If you’re going grocery shopping this weekend, better bring along the piggy bank and prepare to go head-to-head with consumers who want green beans and mac and cheese.
While discount grocers like Aldi and Lidl have tried to create deals and packages to help Americans save money on their Thanksgiving dinner essentials, not everyone shops at those stores. And those who don’t better brace themselves because, as Foodmarket.com reports, they’ll be facing double-digit percent increases in the price of turkey, potatoes, stuffing, and canned pumpkin.
Datasembly, a real-time product data company, predicts that this year’s Thanksgiving dinner will be vastly more expensive than 2021, with the average Thanksgiving dinner for a family of 8-10 costing consumers 17.8% more this year than last year.
Gobble’ing up price increases
The biggest issue is probably the turkey supply. Mark Jordan, executive director of Leap Market Analytics, said that U.S. turkey supplies are at their lowest level in more than 30 years. He told Foodmarket that the wholesale price of a frozen, 8-16 pound turkey is predicted to hit $1.77 per pound, up 28% from the same month a year ago.
Jordan said that there should be plenty of big birds available because companies have been shifting a higher percentage of whole turkeys to make sure they could meet the holiday demand. But for shoppers who prefer turkey breasts, those might be harder to find and as for ham lovers, prices will be higher there, too.
On the other hand, about those side items
Ok, let’s get serious about sides. If you love a good green bean casserole or pumpkin pie, you’re gonna have to pay more for those items too. Not that it’ll break the bank, but canned pumpkin is up 17% from 2021.
Because of the Ukraine-driven grain shortage, Kraft Heinz was forced to raise its prices overall by 12.4% compared to a year ago so that means its mac and cheese will cost more.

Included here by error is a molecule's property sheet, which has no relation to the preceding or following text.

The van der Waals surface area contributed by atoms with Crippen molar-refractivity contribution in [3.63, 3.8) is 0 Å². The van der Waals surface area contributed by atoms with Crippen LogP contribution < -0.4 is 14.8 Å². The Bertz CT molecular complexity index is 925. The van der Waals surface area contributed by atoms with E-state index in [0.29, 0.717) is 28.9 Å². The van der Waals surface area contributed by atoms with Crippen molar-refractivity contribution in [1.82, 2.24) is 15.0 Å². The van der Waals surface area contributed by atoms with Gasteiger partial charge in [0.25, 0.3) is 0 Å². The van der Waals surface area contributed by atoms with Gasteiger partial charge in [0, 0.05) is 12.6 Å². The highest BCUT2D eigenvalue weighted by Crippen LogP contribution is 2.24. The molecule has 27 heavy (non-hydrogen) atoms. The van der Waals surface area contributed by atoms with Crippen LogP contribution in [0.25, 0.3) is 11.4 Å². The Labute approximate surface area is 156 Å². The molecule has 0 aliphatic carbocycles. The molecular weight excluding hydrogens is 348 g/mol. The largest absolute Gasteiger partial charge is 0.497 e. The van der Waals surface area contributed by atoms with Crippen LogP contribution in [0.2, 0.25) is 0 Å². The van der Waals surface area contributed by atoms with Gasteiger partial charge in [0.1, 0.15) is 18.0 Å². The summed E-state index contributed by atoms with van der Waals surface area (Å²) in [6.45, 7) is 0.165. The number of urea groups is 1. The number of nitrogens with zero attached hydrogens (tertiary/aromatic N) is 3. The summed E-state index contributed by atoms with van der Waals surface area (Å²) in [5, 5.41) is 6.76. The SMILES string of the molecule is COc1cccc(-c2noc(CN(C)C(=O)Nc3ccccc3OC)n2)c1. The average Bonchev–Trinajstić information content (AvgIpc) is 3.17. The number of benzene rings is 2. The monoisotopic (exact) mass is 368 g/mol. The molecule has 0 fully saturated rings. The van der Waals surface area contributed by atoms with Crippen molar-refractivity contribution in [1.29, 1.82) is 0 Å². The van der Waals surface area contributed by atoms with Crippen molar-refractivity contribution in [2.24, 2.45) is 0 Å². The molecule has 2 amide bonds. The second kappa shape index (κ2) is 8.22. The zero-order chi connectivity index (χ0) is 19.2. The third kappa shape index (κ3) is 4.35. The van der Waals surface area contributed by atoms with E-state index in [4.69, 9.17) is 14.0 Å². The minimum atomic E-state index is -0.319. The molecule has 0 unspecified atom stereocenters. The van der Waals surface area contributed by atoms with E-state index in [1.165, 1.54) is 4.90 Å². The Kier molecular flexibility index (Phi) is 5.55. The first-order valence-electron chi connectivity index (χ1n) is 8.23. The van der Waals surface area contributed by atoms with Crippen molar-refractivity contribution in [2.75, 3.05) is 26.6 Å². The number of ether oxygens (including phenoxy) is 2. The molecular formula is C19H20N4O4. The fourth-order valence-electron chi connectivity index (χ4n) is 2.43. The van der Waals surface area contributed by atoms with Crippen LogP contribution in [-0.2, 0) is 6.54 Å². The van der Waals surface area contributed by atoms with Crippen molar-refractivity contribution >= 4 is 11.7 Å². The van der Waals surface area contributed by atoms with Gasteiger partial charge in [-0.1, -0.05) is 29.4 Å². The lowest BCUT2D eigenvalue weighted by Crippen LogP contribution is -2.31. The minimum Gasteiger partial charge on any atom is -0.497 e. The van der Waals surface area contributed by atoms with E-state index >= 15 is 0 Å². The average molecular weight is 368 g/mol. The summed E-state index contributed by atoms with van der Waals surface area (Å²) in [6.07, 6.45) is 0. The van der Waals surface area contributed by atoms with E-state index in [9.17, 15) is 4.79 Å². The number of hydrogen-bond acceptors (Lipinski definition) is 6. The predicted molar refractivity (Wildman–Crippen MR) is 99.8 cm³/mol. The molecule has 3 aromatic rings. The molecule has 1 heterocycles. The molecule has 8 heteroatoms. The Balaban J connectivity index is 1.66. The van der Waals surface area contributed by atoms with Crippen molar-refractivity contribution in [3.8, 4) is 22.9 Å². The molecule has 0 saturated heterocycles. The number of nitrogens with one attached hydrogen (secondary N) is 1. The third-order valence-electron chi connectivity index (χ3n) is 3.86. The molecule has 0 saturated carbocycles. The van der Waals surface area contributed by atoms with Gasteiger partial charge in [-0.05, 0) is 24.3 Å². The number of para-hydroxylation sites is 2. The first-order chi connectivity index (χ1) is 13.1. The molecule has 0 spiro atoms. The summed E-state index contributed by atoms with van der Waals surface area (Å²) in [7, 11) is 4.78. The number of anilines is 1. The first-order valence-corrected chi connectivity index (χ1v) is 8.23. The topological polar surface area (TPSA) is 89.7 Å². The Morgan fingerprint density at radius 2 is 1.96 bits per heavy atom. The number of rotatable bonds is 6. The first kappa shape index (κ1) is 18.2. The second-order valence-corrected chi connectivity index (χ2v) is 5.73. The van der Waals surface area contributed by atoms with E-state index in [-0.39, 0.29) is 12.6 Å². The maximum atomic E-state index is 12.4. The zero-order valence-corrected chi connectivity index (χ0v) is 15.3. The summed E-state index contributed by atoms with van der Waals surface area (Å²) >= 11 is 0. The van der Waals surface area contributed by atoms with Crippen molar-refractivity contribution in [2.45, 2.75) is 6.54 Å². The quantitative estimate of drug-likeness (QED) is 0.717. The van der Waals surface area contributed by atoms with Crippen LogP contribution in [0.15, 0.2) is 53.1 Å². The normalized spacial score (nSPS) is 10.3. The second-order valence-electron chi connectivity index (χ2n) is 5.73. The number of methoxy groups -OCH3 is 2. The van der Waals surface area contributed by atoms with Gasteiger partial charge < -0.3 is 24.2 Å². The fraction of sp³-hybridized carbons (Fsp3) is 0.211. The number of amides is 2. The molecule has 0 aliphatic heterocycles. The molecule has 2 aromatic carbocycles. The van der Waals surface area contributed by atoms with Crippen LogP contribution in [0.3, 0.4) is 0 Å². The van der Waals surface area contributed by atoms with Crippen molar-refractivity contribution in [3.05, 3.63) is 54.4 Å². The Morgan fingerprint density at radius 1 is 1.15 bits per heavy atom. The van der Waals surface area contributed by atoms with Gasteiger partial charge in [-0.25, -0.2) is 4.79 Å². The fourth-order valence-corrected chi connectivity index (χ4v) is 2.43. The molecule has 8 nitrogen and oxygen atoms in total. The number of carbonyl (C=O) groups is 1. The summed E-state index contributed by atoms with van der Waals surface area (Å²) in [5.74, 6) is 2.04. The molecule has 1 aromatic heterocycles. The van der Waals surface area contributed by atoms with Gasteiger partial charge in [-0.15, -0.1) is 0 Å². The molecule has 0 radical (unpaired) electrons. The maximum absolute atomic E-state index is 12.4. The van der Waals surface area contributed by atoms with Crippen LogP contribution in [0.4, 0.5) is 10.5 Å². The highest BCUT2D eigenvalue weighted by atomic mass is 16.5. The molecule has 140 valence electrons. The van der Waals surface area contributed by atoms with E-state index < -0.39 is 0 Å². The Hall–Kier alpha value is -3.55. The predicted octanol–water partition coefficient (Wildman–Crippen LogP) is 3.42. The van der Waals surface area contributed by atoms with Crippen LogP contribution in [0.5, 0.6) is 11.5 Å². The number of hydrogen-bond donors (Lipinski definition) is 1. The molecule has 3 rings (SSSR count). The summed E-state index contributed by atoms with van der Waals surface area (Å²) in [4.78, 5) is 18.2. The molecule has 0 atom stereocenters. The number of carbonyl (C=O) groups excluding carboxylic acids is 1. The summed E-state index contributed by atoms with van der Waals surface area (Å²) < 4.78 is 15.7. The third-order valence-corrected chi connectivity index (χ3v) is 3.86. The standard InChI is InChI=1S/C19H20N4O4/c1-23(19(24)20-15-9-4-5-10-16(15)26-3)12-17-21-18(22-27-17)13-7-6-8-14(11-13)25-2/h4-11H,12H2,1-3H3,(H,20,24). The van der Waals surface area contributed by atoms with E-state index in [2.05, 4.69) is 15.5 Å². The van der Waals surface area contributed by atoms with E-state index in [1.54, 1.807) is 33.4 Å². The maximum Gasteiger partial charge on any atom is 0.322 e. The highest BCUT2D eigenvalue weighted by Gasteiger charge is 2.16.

And the other little special sides usually reserved for Thanksgiving are also costing a pretty penny, too this year. Datasemby said that a 16-ounce box of stuffing costs 14% more than last year. And recent prices for a 5-pound bag of Russet potatoes averaged $3.26 – 45.5% higher than a year ago.
But, there is some good news – if you like cranberry sauce and green beans
Not everyone’s a fan of cranberry sauce – especially eaters in Kentucky, Missouri, Oklahoma, and Washington state according to a new Crestline study – but if it’s one of the chef’s musts, they’ll be saving money.
Cranberry season was pretty good this year and prices were up less than 5% between the end of September and the beginning of November, Paul Mitchell, an agricultural economist and professor at the University of Wisconsin, told Foodmarket.
Green beans are a decent bargain as well, compared to everything else on the grocery shelves. According to the UDSA figures for the second week of November, green beans cost just two cents more per pound.
Restaurant deals may be better than going the homemade route
It may be difficult for traditionalists to even consider such a thing, but a Thanksgiving survey by personal finance site FinanceBuzz found that 69% of Americans would actually consider getting their Thanksgiving meal pre-cooked from a local restaurant.
Restaurant Business reports that the deals are a-plenty at chain restaurants, too. Here’s what their researchers found:
Boston Market: $11.99 per person. Complete roasted turkey meals for 12 folks, complete with mashed potatoes, gravy, vegetable stuffing, spinach-artichoke dip and crackers, cranberry relish, bread rolls, and pumpkin and apple pie.
Bob Evans: $85.99 for six ($14.33 per person). The chain’s Hot Family Meal To Go for six includes ham steaks, turkey, bread, stuffing, mashed potatoes with gravy, greens beans, corn, rolls, cranberry relish, and pumpkin pie.
Cracker Barrel: $14.99 per person. Thanksgiving Heat n’ Serve Feast for 8-10 includes turkey breast with gravy and all the fixings – sweet potato casserole, cornbread dressing, cranberry relish, yeast rolls, a choice of sides, and dessert.
Golden Corral: $20.99 per person. For smaller families, this seems like a good deal: Ready-to-eat meals for 6-8 people with roast turkey, glazed ham and beef roast, paired with sides such as mashed potatoes with gravy, cranberry sauce, stuffing, plus whole pumpkin and pecan pies.